House panel says IRS official Lois Lerner had no right to invoke Fifth Amendment
JIM ABRAMS and ALAN FRAM Associated Press
12:08 PM, Jun 28, 2013
5:55 PM, Jun 28, 2013
A Republican-led committee Friday increased pressure on Internal Revenue Service official Lois Lerner to break her silence on who in the tax agency was behind decisions to make it more difficult for tea party and other conservative groups to obtain tax-exempt status.
The Oversight and Government Reform Committee, in a 22-17 party line vote, ruled that Lerner, who headed the division that oversaw nonprofits, had forfeited her right to invoke the Fifth Amendment and refuse to answer questions when she appeared before the panel on May 22.
The GOP-written resolution said Lerner gave up her right to silence when she opened the hearing with a statement denying that she had done anything wrong.
"A witness may not testify voluntarily about a subject and then invoke the privilege against self-incrimination when questioned about the details," it said.
Committee Chairman Darrell Issa, R-Calif., said that after consulting with House lawyers he was certain that Lerner had waived her Fifth Amendment rights. Witnesses, he said, cannot "give one side of the story and not allow themselves to be cross-examined."
Some Republicans who have aggressively pursued the investigation against IRS harassment if conservative groups saw Lerner's refusal to talk as more than just a legal issue. "Lois Lerner is in fact a poster child for a federal bureaucrat thumbing her nose at Congress," said Rep. John Mica, R-Fla. He said the case was a "showdown" over who is in control of government.
Neither Lerner nor her lawyer were present at Friday's vote and Democrats on the committee said Republicans should have allowed testimony from legal experts on Fifth Amendment protections for people testifying before Congress.
"I want to hear Ms. Lerner's testimony," said Rep. Elijah Cummings of Maryland, top Democrat on the committee. "But we must respect the constitutional rights of every witness who comes before the committee."
Lerner's attorney, William W. Taylor, responded to the vote with a statement that "a party-line vote does not affect anyone's constitutional rights and this one does not affect Ms. Lerner's." He said Lerner "had requested that she not be required to appear at all, and was forced against her will to invoke her rights in public. When she was forced to do that, she was entitled to say what she said."
The vote opens up the possibility that Lerner will be summoned back to the committee for another round of questioning. Issa dodged a Democratic question about whether Lerner might be offered limited immunity in exchange for her testimony. If she again invokes the Fifth, she could face contempt charges.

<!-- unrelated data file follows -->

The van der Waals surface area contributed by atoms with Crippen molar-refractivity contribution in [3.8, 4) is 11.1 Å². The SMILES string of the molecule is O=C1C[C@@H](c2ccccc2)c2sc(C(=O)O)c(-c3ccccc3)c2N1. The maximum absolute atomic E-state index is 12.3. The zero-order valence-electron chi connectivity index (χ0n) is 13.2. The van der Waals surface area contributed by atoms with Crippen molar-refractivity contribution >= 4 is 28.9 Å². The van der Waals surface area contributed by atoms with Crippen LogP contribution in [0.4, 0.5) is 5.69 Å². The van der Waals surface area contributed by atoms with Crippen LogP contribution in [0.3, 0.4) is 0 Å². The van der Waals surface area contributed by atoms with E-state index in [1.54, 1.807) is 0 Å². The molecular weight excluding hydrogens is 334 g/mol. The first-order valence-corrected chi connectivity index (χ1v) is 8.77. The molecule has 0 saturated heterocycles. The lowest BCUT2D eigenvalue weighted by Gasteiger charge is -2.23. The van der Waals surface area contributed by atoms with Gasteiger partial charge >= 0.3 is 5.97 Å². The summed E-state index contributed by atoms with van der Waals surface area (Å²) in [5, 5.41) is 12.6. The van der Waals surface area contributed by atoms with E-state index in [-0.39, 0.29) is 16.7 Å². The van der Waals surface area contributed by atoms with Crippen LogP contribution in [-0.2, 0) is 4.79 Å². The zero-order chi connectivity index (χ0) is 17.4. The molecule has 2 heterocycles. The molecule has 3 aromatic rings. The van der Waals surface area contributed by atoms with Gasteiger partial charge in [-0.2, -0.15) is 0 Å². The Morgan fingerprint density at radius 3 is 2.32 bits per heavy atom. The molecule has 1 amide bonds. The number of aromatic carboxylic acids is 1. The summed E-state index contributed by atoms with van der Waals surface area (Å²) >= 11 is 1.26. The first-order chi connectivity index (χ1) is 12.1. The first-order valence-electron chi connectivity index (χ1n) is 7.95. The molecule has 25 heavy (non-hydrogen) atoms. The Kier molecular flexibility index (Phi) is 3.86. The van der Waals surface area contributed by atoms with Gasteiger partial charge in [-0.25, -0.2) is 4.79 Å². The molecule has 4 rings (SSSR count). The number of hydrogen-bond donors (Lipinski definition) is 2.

Lerner, now on administrative leave, was a high-ranking IRS official in Washington who oversaw the agency's Cincinnati workers who screened applications for tax-exempt status. The IRS has apologized for imposing tough scrutiny on conservative groups who applied for that designation. It has since emerged that progressive groups also appeared on agency screening lists and that some suffered similar treatment.
Three congressional committees are investigating the IRS treatment of conservative groups, as is the Justice Department and the new leaders of the IRS itself. House Democrats are trying to expand the investigation to include how progressive groups were treated.
On Thursday, the controversy moved in another direction as a clash escalated between the Treasury Department inspector general who investigated the IRS and congressional Democrats who called his probe of the agency misleading.
In a letter to lawmakers released Thursday, J. Russell George said his investigation found "progressives" was not among the inappropriate terms IRS screeners used to decide if groups merited close scrutiny for political work. Too much political activity can disqualify an applicant for a tax-exempt designation.
But George also wrote that "additional research" by his investigators found that of 298 applicants for tax-exempt status that the IRS flagged for possible political involvement between 2010 and 2012, six had "progress" or "progressive" in their names. Fourteen other cases with "progress" or "progressive" in the group's name were not sidetracked for additional examination, he wrote.
While 30 percent of such groups got special attention because of possible political work, every applicant for tax-exempt status with "tea party," ''patriots" or "9/12" in their names was set aside for screening, George said.
The term "progressives" did appear on some lists released earlier this week by House Democrats that also included "tea party" and that IRS workers used to watch for groups that might merit tough exams. But George's letter noted that "progressives" appeared on a different part of those lists and said that such groups were sent to different screeners from the ones who processed tea party applications.
Rep. Sander Levin of Michigan, top Democrat on the House Ways and Means Committee, said George should have revealed the appearance of progressive groups on the lists and the second set of screeners before now.
"The failure of the IG's audit to acknowledge these facts is a fundamental flaw in the foundation of the investigation and the public's perception of this issue," said Levin, using the abbreviation for inspector general.